Notre Dame's offense is efficient and rarely turns the ball over. They're a high-ish tempo spread team that has been vulnerable to higher-ranked defenses, and Michigan is the best defense they'll fave this season. The Irish rely mostly on their passing attack and if Saturday is a rain-game they may struggle to move the ball at times. That being said, with giant receivers/tight ends, chucking it downfield (much like last year) could be their key to a successful night. They put up 17 points against Georgia and that number seems like it might be about right, give or take a touchdown. But this rivalry likes to take any logic and chuck it away.

Notre Dame Defense vs Michigan Offense

Was that... Speed in space we saw in the 2nd half of the Penn State game??

For the first time against an opponent with a pulse, it seemed like Michigan's offense had figured something out, it just wasn't enough to overcome the first half woes against Penn State. Notre Dame's defense is not quite as scary as Penn State's, and even more importantly the offense won't have to deal with a deafening white out away environment.

Notre Dame's defense is #41 in yards per play, #21 in team sacks, and #41 in yards/game. Against the #11 and #15 offenses in the country they've surrendered 23 and 27 points respectively. At #35 in SP+, the Irish defense actually ranks sixth on Michigan's schedule. Can Michigan build on the momentum they had in the 2nd half in Beaver Stadium?

Notre Dame's 18 sacks this season ties for 21st in the country, but this stat is a bit inflated since 8 of them came against Virginia.. 12.5 of the sack total came from the defensive line. DE Julian Okwara (#42) leads the charge with four, three of which came against Virginia. DE Khalid Kareem (#53) has 3.5 sacks, 2.5 of which were against Virginia. DE Jamir Jones (#44) has three sacks, one of which, yep you guessed it, Virginia. Virginia's QB being sacked 22 times this season ranks at #115 so if anything, the takeaway here should be that Virginia's QB is having a rough season (the Cavaliers had 4 rushing yards in that game FYI).

Michigan's offensive line is not Virginia's and has so far held up well against the top half of Big Ten defensive ends. I don't anticipate Michigan's running game to be anything more than it's been all season, though. Shea should have time to let plays develop (if he doesn't get happy feet). We've yet to see if Michigan's running attack can consistently not look like running into a wall.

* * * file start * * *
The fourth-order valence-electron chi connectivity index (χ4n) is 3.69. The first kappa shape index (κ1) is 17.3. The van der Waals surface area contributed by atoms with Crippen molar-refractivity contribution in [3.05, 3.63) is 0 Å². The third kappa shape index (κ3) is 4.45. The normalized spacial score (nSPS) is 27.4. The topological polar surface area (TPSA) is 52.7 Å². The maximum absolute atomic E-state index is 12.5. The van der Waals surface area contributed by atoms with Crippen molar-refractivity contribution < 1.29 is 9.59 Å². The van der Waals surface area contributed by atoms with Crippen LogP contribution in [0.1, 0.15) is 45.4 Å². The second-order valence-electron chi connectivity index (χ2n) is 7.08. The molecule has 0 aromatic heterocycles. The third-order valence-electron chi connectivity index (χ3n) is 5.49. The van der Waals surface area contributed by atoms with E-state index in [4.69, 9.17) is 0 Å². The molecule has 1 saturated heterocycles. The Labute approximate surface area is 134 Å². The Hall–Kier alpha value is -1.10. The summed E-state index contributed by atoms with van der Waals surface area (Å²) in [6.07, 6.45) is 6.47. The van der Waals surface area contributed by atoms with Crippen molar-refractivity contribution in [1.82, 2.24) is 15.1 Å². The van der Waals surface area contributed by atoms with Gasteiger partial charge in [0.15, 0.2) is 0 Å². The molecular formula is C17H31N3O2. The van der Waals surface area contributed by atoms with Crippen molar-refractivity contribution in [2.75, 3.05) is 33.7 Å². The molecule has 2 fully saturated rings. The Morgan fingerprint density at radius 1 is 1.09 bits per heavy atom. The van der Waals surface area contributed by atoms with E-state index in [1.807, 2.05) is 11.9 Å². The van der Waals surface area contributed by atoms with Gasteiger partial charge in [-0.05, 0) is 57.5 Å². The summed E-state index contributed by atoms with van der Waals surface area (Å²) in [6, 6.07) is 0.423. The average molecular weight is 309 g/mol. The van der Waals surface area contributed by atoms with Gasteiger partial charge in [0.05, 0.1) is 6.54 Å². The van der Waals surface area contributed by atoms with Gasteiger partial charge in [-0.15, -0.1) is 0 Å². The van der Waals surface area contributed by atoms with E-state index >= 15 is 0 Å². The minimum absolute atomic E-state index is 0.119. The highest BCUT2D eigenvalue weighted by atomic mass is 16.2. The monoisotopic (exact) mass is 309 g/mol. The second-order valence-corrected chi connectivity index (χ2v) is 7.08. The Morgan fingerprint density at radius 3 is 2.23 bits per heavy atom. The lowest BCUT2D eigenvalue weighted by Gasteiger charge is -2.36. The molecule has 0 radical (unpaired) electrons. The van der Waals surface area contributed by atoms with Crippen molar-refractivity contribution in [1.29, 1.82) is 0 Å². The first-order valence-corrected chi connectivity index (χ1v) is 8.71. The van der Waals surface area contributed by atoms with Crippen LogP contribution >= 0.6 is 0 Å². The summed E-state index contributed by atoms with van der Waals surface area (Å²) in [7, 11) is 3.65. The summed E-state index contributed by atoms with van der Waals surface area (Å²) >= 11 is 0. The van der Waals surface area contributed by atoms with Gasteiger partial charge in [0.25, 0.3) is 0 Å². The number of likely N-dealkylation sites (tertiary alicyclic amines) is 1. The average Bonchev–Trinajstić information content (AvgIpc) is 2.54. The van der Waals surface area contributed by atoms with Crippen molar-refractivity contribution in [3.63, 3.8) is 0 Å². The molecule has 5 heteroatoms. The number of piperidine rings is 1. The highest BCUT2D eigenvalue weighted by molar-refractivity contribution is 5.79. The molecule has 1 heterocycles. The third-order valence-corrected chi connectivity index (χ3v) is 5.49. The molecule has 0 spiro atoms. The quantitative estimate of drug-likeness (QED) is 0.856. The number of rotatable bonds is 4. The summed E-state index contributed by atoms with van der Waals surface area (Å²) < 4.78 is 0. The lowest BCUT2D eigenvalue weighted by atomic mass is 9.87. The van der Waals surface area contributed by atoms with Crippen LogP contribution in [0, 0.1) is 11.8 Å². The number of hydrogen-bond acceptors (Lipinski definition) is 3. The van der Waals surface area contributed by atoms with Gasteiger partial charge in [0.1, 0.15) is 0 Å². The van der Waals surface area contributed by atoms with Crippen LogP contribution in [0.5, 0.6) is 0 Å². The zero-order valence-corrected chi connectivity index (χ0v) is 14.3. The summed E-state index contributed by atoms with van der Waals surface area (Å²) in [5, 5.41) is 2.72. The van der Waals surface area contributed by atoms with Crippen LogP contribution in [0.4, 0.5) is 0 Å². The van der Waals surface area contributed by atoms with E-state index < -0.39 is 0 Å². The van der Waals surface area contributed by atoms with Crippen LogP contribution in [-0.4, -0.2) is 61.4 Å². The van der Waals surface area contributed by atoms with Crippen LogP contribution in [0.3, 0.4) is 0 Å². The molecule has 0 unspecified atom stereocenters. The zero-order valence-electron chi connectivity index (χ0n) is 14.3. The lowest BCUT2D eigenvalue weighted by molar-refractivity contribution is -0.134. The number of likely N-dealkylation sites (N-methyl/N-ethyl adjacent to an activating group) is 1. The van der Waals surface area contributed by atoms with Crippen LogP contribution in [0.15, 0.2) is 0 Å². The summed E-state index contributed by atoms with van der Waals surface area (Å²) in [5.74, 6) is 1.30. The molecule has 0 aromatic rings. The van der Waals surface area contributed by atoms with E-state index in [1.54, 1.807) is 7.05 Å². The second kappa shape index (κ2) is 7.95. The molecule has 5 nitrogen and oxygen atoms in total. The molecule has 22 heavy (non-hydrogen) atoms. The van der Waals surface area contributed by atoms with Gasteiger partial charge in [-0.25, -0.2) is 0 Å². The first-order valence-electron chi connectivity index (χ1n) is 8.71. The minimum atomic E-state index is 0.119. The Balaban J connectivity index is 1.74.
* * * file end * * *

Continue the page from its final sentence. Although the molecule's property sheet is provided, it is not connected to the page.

Notre Dame's starting linebackers account for 25% of the team's tackles. Jeremiah Owusu-Koramoah (#6, link included because I copy/pasted from ESPN and didn't feel like spelling it out) will be the nickel/linebacker hybrid Carl Grapentine will have the most fun repeating all night. 

Safety Alohi Gilman (#11) is the one who leads the team in tackles with 38. His lone interception came against Virginia (because obviously). Safety Jalen Elliot (#21) had a pair of interceptions against New Mexico and is 5th on the team in tackles.

This game should look a lot better than last year with Shea not running for his life on every play. But the weather will make things unpredictable. Michigan's hasn't established a dominant running game against tough defenses this season and rain will neutralize a passing attack. If weather weren't a factor I might even say I'm excited about the match-up here. 

Best Case Scenario
Michigan's defense puts up a better performance than Georgia's defense did. Weather does not play a huge factor and Michigan's offense looks like it pick up where it left off in the 2nd half of the Penn State game.

Worst Case Scenario
Michigan is unable to move the ball, especially in the poor weather. If the game turns into a slopfest, it may come down to turnovers, which Notre Dame holds a clear advantage on this season. Rain is the great equalizer in football, and overall I'm not sure who that favors most in this match-up. The answer just may be the turnover margin.

The Part Where Patrick Gets the Score Completely Wrong
Michigan - 20
Notre Dame - 17

Past Highlights